1. There is a greater likelihood that the venture capitalist will get his principal back and, at least, a small return. Many of the companies in the average venture capitalist's portfolio are referred to as "the living dead." Needless to say, their performance has turned out to be disappointing. In some cases, these companies are able to repay principal with interest but have limited appeal to potential acquirers or the public. As a result, a venture capitalist with an investment in such a company's common stock may be unable to recover his investment within a reasonable period, if at all.

  2. As previously discussed, under certain circumstances the venture capitalist is in a better position to influence the company's affairs.

  3. The venture capitalist has a senior claim. However, it should be emphasized that the meaningfulness of a senior claim depends on the marketability of a company's assets and the amount of equity it has to cushion its creditors' position. For example, in the case of a start-Lip situation with little or no equity, a senior claim means little or nothing.

Percentage Ownership Needed

While the difference may not be great, depending on the particular circumstances of the company, a debt position involves less risk than an equity position for the venture capitalist. Accordingly, a company should not have to relinquish as much ownership when a financing is in the form of debt. However, this advantage must be weighed against the disadvantages of debt.

No matter how the venture financing is structured, it must be priced so that it is attractive to the venture capitalist. There is no clear-cut answer as to how much ownership a company will have to relinquish to make a financing attractive. Broadly speaking, the greater the potential return perceived by the venture capitalist, the less ownership he will demand. In other words, if a company has a patented product which a venture capitalist thinks is revolutionary and highly marketable, he will undoubtedly settle for less ownership than he would in the case of 4 company with a relatively less attractive product. Thus, his ultimate position will be a business judgment based on his potential return.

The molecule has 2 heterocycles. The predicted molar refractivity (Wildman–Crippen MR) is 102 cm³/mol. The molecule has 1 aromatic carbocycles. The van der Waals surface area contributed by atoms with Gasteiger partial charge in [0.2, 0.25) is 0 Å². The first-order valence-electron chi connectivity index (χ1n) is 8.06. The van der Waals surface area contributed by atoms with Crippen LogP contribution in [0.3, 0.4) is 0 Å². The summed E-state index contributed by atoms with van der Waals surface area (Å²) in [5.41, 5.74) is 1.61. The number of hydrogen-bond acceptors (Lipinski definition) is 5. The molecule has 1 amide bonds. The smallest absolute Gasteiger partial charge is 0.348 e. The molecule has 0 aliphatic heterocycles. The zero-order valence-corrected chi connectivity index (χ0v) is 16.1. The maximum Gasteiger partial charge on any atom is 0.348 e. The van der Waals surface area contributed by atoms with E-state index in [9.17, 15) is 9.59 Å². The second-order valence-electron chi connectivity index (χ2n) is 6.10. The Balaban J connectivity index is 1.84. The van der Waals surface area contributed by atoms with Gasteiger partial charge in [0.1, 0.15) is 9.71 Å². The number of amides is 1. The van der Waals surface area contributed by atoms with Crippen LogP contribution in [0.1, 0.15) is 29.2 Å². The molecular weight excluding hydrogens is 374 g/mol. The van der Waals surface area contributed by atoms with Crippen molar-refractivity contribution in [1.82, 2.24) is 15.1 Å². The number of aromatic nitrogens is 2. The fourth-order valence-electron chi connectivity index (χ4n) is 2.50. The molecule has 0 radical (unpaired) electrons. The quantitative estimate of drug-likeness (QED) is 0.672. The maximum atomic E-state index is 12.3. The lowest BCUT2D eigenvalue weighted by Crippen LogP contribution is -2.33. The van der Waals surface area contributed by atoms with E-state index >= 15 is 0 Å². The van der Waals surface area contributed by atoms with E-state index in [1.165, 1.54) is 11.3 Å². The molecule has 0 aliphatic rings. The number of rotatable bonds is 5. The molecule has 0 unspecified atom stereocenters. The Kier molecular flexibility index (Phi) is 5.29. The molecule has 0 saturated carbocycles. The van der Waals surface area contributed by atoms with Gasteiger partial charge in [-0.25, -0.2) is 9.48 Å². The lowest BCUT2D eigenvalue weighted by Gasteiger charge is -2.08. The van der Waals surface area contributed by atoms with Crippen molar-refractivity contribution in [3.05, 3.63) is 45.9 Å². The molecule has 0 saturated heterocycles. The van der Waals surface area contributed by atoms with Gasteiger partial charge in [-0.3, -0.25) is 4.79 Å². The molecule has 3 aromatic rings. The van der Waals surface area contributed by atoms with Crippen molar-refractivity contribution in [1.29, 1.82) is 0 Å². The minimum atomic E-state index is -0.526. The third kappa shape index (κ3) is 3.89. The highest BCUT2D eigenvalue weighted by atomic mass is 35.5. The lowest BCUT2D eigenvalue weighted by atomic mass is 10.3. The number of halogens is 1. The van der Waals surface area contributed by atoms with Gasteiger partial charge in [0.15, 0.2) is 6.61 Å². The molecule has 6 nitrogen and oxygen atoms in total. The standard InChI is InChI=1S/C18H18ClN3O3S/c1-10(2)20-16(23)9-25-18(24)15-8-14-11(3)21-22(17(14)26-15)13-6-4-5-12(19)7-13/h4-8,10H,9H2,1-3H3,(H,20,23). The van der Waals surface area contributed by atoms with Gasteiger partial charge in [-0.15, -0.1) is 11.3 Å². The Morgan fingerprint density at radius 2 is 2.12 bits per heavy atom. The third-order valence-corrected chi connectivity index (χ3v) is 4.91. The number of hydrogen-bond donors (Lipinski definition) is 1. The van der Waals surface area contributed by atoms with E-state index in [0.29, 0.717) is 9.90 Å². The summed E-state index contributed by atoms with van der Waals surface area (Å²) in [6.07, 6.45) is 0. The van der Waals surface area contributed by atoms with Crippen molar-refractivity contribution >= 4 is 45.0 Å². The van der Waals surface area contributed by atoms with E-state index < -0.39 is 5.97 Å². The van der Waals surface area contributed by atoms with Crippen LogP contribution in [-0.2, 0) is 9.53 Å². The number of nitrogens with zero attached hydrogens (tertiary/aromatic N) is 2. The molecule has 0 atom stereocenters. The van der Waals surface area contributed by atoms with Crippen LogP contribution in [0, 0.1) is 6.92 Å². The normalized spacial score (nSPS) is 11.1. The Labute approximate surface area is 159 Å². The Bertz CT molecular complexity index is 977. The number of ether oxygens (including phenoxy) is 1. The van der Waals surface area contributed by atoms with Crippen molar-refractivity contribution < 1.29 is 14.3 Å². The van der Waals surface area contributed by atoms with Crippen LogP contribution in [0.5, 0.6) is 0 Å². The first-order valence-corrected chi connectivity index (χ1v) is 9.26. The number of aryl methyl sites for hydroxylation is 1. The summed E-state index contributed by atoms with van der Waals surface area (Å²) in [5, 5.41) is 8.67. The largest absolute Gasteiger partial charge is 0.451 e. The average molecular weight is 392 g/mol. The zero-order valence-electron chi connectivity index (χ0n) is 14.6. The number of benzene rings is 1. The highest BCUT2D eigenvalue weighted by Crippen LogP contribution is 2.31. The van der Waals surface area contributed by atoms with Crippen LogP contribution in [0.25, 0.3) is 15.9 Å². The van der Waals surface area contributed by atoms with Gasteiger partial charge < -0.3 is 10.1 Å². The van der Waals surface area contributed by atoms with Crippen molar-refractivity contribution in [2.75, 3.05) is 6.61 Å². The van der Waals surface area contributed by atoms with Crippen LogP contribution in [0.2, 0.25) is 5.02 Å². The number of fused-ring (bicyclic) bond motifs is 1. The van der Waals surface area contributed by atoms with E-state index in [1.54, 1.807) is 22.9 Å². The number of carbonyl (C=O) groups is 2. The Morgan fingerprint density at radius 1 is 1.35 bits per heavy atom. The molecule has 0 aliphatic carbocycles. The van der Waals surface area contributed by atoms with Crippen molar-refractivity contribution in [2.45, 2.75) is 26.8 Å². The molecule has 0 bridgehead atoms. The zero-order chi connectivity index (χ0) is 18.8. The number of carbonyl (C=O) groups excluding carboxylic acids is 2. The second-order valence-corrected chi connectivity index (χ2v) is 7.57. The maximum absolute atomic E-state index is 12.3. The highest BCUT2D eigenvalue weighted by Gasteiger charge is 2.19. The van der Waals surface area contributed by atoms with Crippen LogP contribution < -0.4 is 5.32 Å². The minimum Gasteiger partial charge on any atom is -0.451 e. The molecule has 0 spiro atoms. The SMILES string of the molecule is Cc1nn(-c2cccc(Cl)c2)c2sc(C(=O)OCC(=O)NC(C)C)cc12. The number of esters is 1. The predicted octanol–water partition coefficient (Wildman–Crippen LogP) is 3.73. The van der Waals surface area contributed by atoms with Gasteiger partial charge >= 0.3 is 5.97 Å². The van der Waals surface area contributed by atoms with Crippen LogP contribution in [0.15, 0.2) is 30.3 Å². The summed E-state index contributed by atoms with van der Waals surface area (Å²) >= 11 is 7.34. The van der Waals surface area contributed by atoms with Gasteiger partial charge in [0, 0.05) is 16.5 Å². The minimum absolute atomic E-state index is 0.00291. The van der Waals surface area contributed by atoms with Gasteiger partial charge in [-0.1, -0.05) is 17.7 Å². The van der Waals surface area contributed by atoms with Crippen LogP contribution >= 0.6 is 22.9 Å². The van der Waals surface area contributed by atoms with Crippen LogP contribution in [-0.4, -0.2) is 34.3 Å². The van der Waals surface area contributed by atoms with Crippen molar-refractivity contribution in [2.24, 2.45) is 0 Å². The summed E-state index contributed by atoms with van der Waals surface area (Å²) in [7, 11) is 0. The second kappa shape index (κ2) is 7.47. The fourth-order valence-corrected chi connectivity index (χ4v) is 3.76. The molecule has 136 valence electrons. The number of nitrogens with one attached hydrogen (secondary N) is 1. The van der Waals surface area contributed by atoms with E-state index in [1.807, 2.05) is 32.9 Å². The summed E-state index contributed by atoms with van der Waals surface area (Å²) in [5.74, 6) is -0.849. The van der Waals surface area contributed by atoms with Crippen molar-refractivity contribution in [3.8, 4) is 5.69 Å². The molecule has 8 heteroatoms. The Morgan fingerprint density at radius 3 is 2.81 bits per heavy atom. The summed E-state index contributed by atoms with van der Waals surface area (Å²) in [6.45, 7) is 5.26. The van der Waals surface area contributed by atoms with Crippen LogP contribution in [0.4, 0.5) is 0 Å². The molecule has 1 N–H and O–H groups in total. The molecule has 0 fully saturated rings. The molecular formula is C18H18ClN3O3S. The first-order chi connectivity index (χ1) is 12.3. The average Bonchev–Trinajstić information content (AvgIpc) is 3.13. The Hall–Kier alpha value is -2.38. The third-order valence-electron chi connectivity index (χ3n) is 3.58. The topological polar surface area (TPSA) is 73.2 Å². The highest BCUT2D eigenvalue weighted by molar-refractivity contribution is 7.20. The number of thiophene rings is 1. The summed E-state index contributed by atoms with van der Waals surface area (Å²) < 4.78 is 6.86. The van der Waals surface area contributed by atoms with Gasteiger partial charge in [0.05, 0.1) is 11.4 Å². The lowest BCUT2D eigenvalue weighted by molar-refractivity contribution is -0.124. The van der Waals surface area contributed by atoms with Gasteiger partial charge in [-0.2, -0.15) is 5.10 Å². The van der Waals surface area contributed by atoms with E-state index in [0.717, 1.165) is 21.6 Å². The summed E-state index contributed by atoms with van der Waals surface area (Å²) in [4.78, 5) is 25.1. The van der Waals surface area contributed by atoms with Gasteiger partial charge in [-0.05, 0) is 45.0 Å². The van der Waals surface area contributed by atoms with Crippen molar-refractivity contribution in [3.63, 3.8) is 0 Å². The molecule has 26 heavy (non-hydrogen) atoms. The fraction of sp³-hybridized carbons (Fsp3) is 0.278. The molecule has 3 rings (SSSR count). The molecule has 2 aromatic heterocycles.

Before you enter negotiations with the venture capitalist, you should determine what your company is worth and how much of your company you want to sell. The following procedure can be used to get a rough idea of how much ownership you will have to give up to make the financing attractive.

  1. Estimate the risk associated with the venture financing. If the investment is very risky, the venture capitalist may be looking for a return as high as 15 times his investment over five years. Conversely, if a relatively low degree of risk is involved, the venture capitalist may be satisfied with doubling or tripling his investment over five years.

  2. Make a reasonable estimate of the price/earnings ratio applicable to comparable publicly held companies. The market value of the company can then be projected by multiplying forecasted annual earnings by the estimated price/earnings ratio for comparable companies.

  3. Divide the estimate of the total dollar return the venture capitalist wants by the projected market value of the company. This yields the percentage ownership the venture capitalist will need, as oil the future date, to realize his desired return. It is important to note that any equity financing required during the interim period must be considered in making these calculations.

Case Study